The cashier was a burly and disheveled grease monkey with a deeply gruff speaking voice. “That all?” he demanded of me and Martin as we put our drinks on the counter.
“Yes,” we said.
He squinted at us. “You sure?”
“Yes,” we said.
This manly fellow rang us up and returned to what he was doing when we had entered: coloring in, with felt-tip markers, a line drawing of a pretty butterfly fluttering over a field of flowers. Awaiting its turn to the side was a drawing of a girl wearing a bonnet and carrying a basket.
He seemed proud of his work.
Last night, I went with Faustus and his boyfriend, E.S., to see a very powerful film called The Mudge Boy. It’s the coming-of-age story of an awkward (and adorable) farm boy who copes with the recent death of his mother by secretly wearing her fur coat and carrying her pet chicken around wherever he goes. It would not be giving too much away to reveal that he falls in love with a handsome, slightly older neighbor, who protects him from ridicule by the local band of ne’er-do-wells. Various antics ensue, but the theme of the movie is that the people in the boy’s life encourage him to murder the best and most endearing part of himself in order to fit in with the masculine expectations society places on him.
All I could think of later was that I was glad nobody had done that to the gas station cashier.
Perhaps because it is on at a different time and conflicts with fewer other programs, TiVo in Baltimore has been taping more episodes of “Judge Judy” than TiVo in New York.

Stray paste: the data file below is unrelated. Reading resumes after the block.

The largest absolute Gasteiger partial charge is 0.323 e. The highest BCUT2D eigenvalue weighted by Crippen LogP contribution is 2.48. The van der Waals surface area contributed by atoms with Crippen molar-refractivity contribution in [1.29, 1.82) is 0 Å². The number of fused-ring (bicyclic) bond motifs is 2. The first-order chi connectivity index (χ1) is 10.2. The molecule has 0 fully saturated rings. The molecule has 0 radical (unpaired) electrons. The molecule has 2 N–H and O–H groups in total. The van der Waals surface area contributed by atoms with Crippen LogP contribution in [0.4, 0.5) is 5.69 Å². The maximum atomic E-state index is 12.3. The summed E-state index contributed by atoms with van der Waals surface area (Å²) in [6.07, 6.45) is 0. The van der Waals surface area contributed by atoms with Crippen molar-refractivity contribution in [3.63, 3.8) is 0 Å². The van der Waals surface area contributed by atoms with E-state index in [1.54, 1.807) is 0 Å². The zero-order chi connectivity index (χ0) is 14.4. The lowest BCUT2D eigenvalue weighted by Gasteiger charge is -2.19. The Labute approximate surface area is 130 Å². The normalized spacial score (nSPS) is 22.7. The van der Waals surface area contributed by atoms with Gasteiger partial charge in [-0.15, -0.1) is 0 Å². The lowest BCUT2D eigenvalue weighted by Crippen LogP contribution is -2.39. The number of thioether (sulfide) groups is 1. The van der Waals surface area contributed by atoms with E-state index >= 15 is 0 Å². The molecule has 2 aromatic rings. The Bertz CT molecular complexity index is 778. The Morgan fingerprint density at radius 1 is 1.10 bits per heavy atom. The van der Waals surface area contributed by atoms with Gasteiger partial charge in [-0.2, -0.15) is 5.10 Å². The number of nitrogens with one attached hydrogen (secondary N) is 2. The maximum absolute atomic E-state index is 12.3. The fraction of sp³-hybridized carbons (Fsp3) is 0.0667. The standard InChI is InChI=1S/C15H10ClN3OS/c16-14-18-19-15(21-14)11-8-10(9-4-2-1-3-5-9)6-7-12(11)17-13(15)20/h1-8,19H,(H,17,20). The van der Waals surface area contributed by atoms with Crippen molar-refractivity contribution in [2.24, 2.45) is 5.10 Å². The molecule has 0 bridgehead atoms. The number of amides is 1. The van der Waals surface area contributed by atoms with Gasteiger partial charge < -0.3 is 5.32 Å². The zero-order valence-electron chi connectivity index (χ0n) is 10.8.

I have been watching them. As one of the only half-hour shows I record, it is the perfect thing to turn on when I’m eating lunch, unpacking, cleaning, or vacuuming up a hundred thousand million billion ants. And since I have been alone and unloved these past few weeks, I have started to look at the litigants on “Judge Judy” in a new light. I am fascinated by them: the petty ones, the sly ones, the dignified ones, the cute ones, the indignant ones, the idiotic ones.
Sometimes, when enough information is given about a person, I try to look them up on the Internet and find out more about their lives. Who are you? I wonder. What are you up to? What possessed you to make a fool of yourself on national television? Did you spend that thirty-eight dollars you won on the unpaid electric bill all in one place? Key any good cars lately
Inquiring minds want to know.
Update: What if I changed Goblin’s name to Pickles Squintacular, Starfleet Commander?
Update Two: Jwer, whose numerous and embittered comments here are the stuff of legend, has started his own blog. Check it out if you dare.